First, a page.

School funding reform: three certainties make change to the existing system fraught for Catholic and independent schools


PUBLISHED ON THE ABC, September 6, 2012.

Julia Gillard has promised that no school will be worse off under proposed education reforms.

But Liberal MP Alan Tudge says that any change to the school funding model will result in winners and losers.


The Prime Minister's response to the Gonski review on Monday revealed little about how Catholic and independent schools will fare in the future.

Targets for school improvement were announced and the need to work with state governments confirmed. But on the key federal responsibility of funding non-government schools, the Prime Minister could only repeat her intent to implement some of the Gonski recommendations.

It has been five years since Labor promised to review non-government school funding, and two years since Gonski started his work. With legislation due to be introduced into Parliament this year, time is running out.

Regardless of the Prime Minister's intent, there are three certainties that make change to the existing funding system fraught for Catholic and independent schools.

First, any change to the school funding model will result in winners and losers, unless significant funds are used to pay off the losers. This is not a political assertion but a statement of mathematical fact.

Leaked modelling by state governments and non-government schools finds that 3,254 schools – about a third of all schools – would be worse off under the Gonski recommendations.

Schools across the fee spectrum would lose funds. For example, there are dozens of small primary schools that charge fees of less than $1,500 that will lose up to $750 per student. Many families will struggle to afford these schools when fees rise to make up the funding shortfall.

The second certainty is that which schools win and which schools lose under a new system cannot be predicted with any accuracy.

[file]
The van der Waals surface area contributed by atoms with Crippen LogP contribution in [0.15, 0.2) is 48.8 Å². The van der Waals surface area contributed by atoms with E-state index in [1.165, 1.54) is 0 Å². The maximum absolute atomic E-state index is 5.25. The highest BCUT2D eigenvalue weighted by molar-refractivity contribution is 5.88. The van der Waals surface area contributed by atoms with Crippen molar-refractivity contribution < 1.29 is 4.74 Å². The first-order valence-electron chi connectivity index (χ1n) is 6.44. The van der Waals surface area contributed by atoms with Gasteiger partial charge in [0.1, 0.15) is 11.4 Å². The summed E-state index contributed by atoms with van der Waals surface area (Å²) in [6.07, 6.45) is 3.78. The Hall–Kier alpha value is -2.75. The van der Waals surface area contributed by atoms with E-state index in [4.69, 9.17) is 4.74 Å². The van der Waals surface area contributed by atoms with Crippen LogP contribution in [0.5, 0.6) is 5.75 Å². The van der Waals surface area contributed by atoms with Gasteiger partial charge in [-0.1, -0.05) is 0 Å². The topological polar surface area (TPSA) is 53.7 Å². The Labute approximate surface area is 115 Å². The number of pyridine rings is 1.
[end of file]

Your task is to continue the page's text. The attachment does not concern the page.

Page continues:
A government may intend to achieve a certain outcome – to say give more money to lower fee schools in certain areas – but designing a formula to achieve this is difficult because of the diversity of schools across the nation.

Hence, the modelling on Gonski shows that low-fee Catholic primary schools will be particularly disadvantaged. On the other hand, many of the most expensive independent schools are expecting to gain considerably. Scotch College in Melbourne, for example, would be a large beneficiary.

The third certainty, which is acutely understood by schools, is that the indexation method for annual funding increases is what really matters.

The Government might reform the model to give an immediate boost to some schools, but if the indexation method is reduced, any gain will be quickly lost.

Over the last 12 years, schools have had their funding indexed and increased by about 6 per cent per annum. This matches the increases in school costs. Gonski recommends a different indexation method that the Coalition believes will see increases as low as 2 to 4 per cent a year.

This will have a dramatic impact over the medium term. For example, an average school receiving $5,000 per student in public funds could get an immediate $500 per student boost. But if the indexation rate is reduced to 2 per cent, the school would be worse off within four years (and every year thereafter) than if the school received the current indexation increases on the existing base.

This is one of the reasons why the Coalition firmly supports the existing indexation mechanism. The Prime Minister on Monday confirmed that the indexation rate is to change.

When John Howard introduced the Socio Economic Status (SES) System for funding non-government schools in 2001, he was acutely aware of these three certainties. Consequently, and at much expense, he instituted "funding maintenance" – a blanket rule that held that no school would go backwards in real terms. Schools could only gain.

Julia Gillard does not have this option as she has made the funding maintenance provision her central critique of the SES funding model. Unless she backflips on this provision, many schools will lose funding and it won't just be the wealthy ones. It will be Mark Latham's 2004 hit list all over again.

The Prime Minister's reticence to unveil her school funding plan is telling. Despite non-government school funding being the primary responsibility of the Federal Government (with state governments running government schools), the Prime Minister says very little about it.

When she does finally unveil the detail, let's hope that it brings an end to divisive school funding debates. More likely is that it will start a new round of debate and that Catholic and independent schools will be the losers for it.

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